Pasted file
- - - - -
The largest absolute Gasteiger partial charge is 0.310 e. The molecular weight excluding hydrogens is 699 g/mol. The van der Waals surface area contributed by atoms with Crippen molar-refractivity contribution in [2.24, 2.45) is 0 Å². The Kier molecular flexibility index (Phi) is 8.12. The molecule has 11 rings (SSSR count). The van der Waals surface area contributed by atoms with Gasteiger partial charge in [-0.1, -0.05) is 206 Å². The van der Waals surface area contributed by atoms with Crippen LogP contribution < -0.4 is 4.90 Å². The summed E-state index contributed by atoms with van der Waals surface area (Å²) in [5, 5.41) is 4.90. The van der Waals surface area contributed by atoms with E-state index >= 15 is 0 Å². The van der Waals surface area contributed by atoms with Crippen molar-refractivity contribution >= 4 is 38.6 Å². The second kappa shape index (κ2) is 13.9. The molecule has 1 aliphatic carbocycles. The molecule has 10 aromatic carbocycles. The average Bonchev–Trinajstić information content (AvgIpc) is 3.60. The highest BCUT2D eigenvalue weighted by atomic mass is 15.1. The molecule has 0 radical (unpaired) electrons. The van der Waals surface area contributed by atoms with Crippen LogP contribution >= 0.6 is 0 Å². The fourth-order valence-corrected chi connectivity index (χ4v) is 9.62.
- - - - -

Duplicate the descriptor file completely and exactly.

The largest absolute Gasteiger partial charge is 0.310 e. The molecular weight excluding hydrogens is 699 g/mol. The van der Waals surface area contributed by atoms with Crippen molar-refractivity contribution in [2.24, 2.45) is 0 Å². The Kier molecular flexibility index (Phi) is 8.12. The molecule has 11 rings (SSSR count). The van der Waals surface area contributed by atoms with Gasteiger partial charge in [-0.1, -0.05) is 206 Å². The van der Waals surface area contributed by atoms with Crippen LogP contribution < -0.4 is 4.90 Å². The summed E-state index contributed by atoms with van der Waals surface area (Å²) in [5, 5.41) is 4.90. The van der Waals surface area contributed by atoms with E-state index >= 15 is 0 Å². The van der Waals surface area contributed by atoms with Crippen molar-refractivity contribution >= 4 is 38.6 Å². The second kappa shape index (κ2) is 13.9. The molecule has 1 aliphatic carbocycles. The molecule has 10 aromatic carbocycles. The average Bonchev–Trinajstić information content (AvgIpc) is 3.60. The highest BCUT2D eigenvalue weighted by atomic mass is 15.1. The molecule has 0 radical (unpaired) electrons. The van der Waals surface area contributed by atoms with Crippen LogP contribution >= 0.6 is 0 Å². The fourth-order valence-corrected chi connectivity index (χ4v) is 9.62.